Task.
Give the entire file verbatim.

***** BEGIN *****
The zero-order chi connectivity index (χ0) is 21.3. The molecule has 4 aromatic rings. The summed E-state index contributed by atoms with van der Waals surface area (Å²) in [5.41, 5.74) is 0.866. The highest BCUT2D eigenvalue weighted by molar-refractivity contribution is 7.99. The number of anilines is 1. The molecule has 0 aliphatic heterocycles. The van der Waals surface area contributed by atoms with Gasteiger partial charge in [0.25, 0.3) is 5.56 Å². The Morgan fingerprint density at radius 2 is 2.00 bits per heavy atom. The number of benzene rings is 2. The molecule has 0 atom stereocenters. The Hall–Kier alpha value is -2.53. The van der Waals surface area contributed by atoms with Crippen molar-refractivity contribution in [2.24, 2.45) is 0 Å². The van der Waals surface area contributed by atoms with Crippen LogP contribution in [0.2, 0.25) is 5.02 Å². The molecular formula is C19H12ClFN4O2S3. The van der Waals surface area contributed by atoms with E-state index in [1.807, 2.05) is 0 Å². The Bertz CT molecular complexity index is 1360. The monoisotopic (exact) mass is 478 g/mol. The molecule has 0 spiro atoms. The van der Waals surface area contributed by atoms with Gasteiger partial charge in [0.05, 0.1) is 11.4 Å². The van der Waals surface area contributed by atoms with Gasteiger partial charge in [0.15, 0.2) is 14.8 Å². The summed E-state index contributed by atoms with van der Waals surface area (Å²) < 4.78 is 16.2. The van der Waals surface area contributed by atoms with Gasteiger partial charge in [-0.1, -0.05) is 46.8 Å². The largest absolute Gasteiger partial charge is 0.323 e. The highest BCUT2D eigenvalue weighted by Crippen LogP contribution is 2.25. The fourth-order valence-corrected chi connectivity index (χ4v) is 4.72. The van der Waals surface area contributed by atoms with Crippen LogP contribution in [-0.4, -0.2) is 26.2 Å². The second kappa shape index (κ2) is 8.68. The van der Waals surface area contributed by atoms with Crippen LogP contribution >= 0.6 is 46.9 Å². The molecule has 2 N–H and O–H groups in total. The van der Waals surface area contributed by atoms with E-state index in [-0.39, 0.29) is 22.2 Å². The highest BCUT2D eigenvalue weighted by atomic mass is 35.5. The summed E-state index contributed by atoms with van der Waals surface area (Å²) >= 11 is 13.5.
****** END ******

The zero-order chi connectivity index (χ0) is 21.3. The molecule has 4 aromatic rings. The summed E-state index contributed by atoms with van der Waals surface area (Å²) in [5.41, 5.74) is 0.866. The highest BCUT2D eigenvalue weighted by molar-refractivity contribution is 7.99. The number of anilines is 1. The molecule has 0 aliphatic heterocycles. The van der Waals surface area contributed by atoms with Gasteiger partial charge in [0.25, 0.3) is 5.56 Å². The Morgan fingerprint density at radius 2 is 2.00 bits per heavy atom. The number of benzene rings is 2. The molecule has 0 atom stereocenters. The Hall–Kier alpha value is -2.53. The van der Waals surface area contributed by atoms with Crippen molar-refractivity contribution in [2.24, 2.45) is 0 Å². The van der Waals surface area contributed by atoms with Crippen LogP contribution in [0.2, 0.25) is 5.02 Å². The molecular formula is C19H12ClFN4O2S3. The van der Waals surface area contributed by atoms with E-state index in [1.807, 2.05) is 0 Å². The Bertz CT molecular complexity index is 1360. The monoisotopic (exact) mass is 478 g/mol. The molecule has 0 spiro atoms. The van der Waals surface area contributed by atoms with Gasteiger partial charge in [0.05, 0.1) is 11.4 Å². The van der Waals surface area contributed by atoms with Gasteiger partial charge in [0.15, 0.2) is 14.8 Å². The summed E-state index contributed by atoms with van der Waals surface area (Å²) < 4.78 is 16.2. The van der Waals surface area contributed by atoms with Gasteiger partial charge in [-0.1, -0.05) is 46.8 Å². The largest absolute Gasteiger partial charge is 0.323 e. The highest BCUT2D eigenvalue weighted by Crippen LogP contribution is 2.25. The fourth-order valence-corrected chi connectivity index (χ4v) is 4.72. The van der Waals surface area contributed by atoms with Crippen LogP contribution in [-0.4, -0.2) is 26.2 Å². The second kappa shape index (κ2) is 8.68. The van der Waals surface area contributed by atoms with Crippen LogP contribution >= 0.6 is 46.9 Å². The molecule has 2 N–H and O–H groups in total. The van der Waals surface area contributed by atoms with E-state index in [-0.39, 0.29) is 22.2 Å². The highest BCUT2D eigenvalue weighted by atomic mass is 35.5. The summed E-state index contributed by atoms with van der Waals surface area (Å²) >= 11 is 13.5.